While heat will shorten the life of a beer, it does not make it go bad, spoil it, or skunk it in the short term. Extended exposure to elevated temperatures will accelerate aging and oxidation, contribute to off-flavors, and reduce the beer’s drinkability.
All beer has a shelf-life. In most cases, the sooner it can be consumed at a proper temperature, the better for the drinker’s enjoyment.
Bottles, cans, and kegs of beer all contain at least a little oxygen. Given time, the chemical reaction of the beer and oxygen together will result in oxidation. Oxidation causes a stale, cardboard-like taste to the beer.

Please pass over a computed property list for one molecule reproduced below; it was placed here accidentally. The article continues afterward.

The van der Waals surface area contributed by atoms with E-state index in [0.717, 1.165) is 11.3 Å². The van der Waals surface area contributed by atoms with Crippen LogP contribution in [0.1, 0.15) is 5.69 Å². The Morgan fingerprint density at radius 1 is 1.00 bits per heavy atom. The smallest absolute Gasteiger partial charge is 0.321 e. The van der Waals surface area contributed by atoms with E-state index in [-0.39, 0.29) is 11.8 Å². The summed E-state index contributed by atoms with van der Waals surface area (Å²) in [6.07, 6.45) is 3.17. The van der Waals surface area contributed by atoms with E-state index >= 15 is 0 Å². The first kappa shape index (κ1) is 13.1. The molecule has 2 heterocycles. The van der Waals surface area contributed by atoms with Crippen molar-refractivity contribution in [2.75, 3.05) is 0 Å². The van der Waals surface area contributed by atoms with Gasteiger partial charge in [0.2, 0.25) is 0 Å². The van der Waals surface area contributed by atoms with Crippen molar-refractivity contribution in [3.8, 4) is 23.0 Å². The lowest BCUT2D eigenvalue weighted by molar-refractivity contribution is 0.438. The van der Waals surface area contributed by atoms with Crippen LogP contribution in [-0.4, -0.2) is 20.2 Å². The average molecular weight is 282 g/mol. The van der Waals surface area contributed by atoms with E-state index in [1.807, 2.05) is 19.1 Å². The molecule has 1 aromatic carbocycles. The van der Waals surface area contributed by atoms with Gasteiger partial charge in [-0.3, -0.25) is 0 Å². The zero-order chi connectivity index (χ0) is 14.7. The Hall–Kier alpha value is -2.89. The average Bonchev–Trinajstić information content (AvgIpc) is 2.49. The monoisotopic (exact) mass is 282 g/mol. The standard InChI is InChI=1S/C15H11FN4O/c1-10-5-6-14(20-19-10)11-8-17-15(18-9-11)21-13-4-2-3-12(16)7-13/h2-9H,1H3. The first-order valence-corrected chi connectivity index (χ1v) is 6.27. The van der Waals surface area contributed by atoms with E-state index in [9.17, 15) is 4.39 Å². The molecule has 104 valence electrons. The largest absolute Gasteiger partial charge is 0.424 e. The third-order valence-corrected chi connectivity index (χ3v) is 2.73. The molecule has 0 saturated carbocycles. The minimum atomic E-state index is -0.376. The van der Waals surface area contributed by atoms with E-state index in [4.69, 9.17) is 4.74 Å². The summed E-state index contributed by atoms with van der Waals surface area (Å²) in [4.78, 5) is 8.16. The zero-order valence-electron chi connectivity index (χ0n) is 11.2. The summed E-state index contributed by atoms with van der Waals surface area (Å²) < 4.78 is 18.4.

According to Craft Beer USA, “A general rule of thumb for the brewing industry is that beer stored at 100°F for one week tastes as old as beer stored at 70°F for two months, or as old as beer stored at 40°F for one year.
Refrigeration will dramatically slow the natural oxidation process of beer. Storing beer at room temperature away from natural light will also curb oxidation, just not as effectively.
That’s all to say that beer isn’t too delicate to handle the transition from a refrigerator to room temperature and back again, even a couple of times.
From the brewing process through storage of the final product, homebrewers need to be mindful of temperature control each step of the way.